NU’s Dallago defines utility player |

NU’s Dallago defines utility player

Dan BurkhartCarly Dallago played eight of nine positions in the field for the Miners this season.
ALL | GrassValleyArchive

Nevada Union softball player Carly Dallago can do a little bit of everything.

The senior has played every position on the field at one time or another during her four years of high school softball, and as if that is not versatile enough, she also is a switch hitter.

Her versatility could not have been more of an asset to the Lady Miners this season, as they battled their way through injury, illness, and just about every variety of misfortune that could hit a softball team during the course of the year.

“I’m going to miss her next season,” NU softball coach Ray Fowler said. “She is definitely the kind of player who leads by example. She was the one to pump her teammates up and got them moving again. She is not the finger-pointing type.”

Dallago led the team with a .275 for the season, was also tops for the Miners in runs, walks and on base percentage, second in total hits, third in RBIs. Though often found in center field this season, Dallago played every position in 2002 except catcher.

“This year, I wasn’t as concerned about my statistics as last year,” Dallago said. “Last year, I concentrated on having the perfect year, but this year I just went out and had fun playing. I thought the season went real well, considering (my teammates) didn’t see each other as a group much, because we had run short on luck.”

She pitched 25 innings in relief for the Lady Miners this season, and was characterized by Fowler as the team’s best fielding pitcher. The three-year starter at the varsity level finished the season on the mound, earning her first save in a victory over Bella Vista. It was the Lady Miners’ 10th win of the season.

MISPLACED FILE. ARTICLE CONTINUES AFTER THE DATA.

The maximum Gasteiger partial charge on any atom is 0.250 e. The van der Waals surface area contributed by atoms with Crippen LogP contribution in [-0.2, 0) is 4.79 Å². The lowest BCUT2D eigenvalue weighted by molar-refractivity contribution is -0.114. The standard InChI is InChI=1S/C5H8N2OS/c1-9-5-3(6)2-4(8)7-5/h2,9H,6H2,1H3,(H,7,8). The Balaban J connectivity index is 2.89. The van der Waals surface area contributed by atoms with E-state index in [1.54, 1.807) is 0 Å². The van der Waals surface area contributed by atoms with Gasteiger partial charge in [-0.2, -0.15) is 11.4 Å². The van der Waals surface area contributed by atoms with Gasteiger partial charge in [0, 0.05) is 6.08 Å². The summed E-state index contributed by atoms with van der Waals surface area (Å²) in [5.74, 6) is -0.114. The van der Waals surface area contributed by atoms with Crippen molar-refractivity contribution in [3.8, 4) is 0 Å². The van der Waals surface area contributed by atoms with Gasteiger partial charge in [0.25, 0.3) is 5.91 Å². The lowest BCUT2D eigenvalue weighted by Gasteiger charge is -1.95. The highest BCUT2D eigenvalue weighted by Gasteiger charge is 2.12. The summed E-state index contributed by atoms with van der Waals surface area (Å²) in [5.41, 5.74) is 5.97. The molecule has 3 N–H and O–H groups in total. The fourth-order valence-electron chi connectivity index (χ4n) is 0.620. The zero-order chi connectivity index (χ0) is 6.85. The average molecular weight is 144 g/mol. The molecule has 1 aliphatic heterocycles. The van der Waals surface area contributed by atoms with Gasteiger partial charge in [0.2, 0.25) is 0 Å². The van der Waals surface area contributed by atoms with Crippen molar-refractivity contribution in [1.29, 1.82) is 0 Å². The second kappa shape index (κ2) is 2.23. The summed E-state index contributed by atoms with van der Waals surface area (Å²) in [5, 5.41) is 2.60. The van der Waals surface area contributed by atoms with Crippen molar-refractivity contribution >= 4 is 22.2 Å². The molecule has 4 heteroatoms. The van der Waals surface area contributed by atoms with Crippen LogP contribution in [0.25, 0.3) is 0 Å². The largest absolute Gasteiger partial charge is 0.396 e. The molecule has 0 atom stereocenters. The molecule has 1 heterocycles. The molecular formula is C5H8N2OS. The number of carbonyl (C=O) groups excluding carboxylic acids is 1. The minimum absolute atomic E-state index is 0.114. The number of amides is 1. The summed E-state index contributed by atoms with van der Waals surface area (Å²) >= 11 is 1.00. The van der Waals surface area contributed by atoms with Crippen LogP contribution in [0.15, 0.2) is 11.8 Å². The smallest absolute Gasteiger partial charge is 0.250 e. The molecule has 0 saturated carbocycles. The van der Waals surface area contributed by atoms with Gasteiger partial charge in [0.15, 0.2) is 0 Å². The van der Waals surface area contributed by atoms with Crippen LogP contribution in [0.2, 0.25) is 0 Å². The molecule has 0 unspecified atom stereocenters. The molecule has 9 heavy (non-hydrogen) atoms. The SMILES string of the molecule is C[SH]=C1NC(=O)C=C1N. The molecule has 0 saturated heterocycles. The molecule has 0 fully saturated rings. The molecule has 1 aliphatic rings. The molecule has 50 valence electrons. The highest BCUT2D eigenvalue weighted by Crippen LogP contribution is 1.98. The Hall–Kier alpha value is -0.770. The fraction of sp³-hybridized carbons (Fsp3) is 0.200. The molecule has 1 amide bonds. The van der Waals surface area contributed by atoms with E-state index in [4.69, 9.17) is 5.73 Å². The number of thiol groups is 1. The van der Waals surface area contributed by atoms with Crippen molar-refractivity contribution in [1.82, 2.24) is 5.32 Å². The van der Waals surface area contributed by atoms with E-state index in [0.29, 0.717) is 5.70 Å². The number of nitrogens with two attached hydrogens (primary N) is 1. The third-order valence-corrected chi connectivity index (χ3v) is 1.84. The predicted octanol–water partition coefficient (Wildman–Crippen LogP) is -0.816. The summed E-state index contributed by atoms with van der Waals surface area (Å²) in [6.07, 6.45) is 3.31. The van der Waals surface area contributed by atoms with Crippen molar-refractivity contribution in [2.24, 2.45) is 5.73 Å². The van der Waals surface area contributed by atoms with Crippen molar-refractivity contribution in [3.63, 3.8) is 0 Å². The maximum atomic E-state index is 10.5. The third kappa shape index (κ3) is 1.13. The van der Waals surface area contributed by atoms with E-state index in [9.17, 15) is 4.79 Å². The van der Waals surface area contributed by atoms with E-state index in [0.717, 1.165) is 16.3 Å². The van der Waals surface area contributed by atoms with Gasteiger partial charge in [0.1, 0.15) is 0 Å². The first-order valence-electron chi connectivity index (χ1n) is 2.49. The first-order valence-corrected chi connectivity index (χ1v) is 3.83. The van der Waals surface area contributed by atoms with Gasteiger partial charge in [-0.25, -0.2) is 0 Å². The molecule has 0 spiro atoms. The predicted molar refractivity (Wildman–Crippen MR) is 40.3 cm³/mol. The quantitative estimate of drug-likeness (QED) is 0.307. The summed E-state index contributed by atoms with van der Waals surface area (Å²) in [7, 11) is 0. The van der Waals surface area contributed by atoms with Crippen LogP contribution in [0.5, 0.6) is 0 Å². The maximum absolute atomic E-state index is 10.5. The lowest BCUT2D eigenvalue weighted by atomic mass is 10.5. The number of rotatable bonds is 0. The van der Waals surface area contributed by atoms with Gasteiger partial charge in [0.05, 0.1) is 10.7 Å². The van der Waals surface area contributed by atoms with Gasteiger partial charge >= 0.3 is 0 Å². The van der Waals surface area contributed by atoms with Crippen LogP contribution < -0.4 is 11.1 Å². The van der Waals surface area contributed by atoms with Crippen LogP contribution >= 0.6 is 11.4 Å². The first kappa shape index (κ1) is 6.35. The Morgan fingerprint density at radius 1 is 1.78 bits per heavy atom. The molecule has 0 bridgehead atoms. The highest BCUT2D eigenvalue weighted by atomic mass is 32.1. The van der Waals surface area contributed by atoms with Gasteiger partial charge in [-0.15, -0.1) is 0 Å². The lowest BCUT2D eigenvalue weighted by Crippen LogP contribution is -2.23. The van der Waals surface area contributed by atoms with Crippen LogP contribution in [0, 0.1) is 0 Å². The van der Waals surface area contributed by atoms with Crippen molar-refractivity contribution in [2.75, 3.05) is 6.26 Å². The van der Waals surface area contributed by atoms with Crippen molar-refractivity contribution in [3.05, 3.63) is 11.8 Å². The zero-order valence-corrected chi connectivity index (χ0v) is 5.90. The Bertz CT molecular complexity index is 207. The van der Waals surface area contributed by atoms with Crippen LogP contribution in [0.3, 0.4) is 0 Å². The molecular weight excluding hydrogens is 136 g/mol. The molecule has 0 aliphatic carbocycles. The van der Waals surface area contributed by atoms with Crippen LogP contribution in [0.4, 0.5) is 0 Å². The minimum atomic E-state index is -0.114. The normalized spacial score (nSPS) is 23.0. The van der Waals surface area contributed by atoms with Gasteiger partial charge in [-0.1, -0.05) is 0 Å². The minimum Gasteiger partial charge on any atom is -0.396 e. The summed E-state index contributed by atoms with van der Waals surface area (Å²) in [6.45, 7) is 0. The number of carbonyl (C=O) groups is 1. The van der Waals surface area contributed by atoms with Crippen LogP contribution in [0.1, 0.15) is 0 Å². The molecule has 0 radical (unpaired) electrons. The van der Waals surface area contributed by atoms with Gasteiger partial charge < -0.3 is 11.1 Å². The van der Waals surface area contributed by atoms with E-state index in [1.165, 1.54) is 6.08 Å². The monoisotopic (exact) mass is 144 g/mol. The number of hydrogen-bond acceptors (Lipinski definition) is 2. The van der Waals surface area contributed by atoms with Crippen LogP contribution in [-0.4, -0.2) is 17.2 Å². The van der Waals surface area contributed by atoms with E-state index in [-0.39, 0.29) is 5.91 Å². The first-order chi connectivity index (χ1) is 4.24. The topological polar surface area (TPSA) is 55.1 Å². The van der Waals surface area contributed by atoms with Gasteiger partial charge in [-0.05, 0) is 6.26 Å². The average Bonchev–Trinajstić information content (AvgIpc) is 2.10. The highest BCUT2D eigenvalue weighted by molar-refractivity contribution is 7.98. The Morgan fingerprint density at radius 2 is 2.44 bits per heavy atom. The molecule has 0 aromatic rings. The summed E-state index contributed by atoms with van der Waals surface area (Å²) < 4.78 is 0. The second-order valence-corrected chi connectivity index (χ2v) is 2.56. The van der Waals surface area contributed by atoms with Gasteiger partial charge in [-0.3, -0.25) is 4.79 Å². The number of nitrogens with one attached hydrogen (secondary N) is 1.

“I think our best game of the year was an earlier (4-1 win) against Bella Vista,” Dallago said. “The whole team just clicked, focusing and talking on the field. And (Bella Vista’s players) were saying, ‘it is snowing,’ freaked out by it. And we were like it was nothing, like yeah, this was our home field.”

Dallago, who has played softball since she was six years old, will next year take her glove to Whitworth College, a Christian school in Spokane, Wash., to play softball for a team that is in the fifth year of its softball program.

“I went up to visit the campus in March, and it was fun,” Dallago said. “They liked that I was a utility player. I thought that if I am going to be in college, then this was a good place to be going. And Whitworth only has games on the weekend, which will be good for school work.”

Dallago plans to study educational Spanish in college, an interest that grew last year as she did missionary work last summer in Mexico.

In eight short but fulfilling days, the utility fielder displayed her trademark versatility in Mexico, using a crowbar to remove wood as part of a project to build a medical clinic one day, leading children in Bible school, games, crafts and recreation in a nearby village the next.

“It was fun, a different experience for me,” Dallago said. “It kind of made me want to go down and help there every year.”

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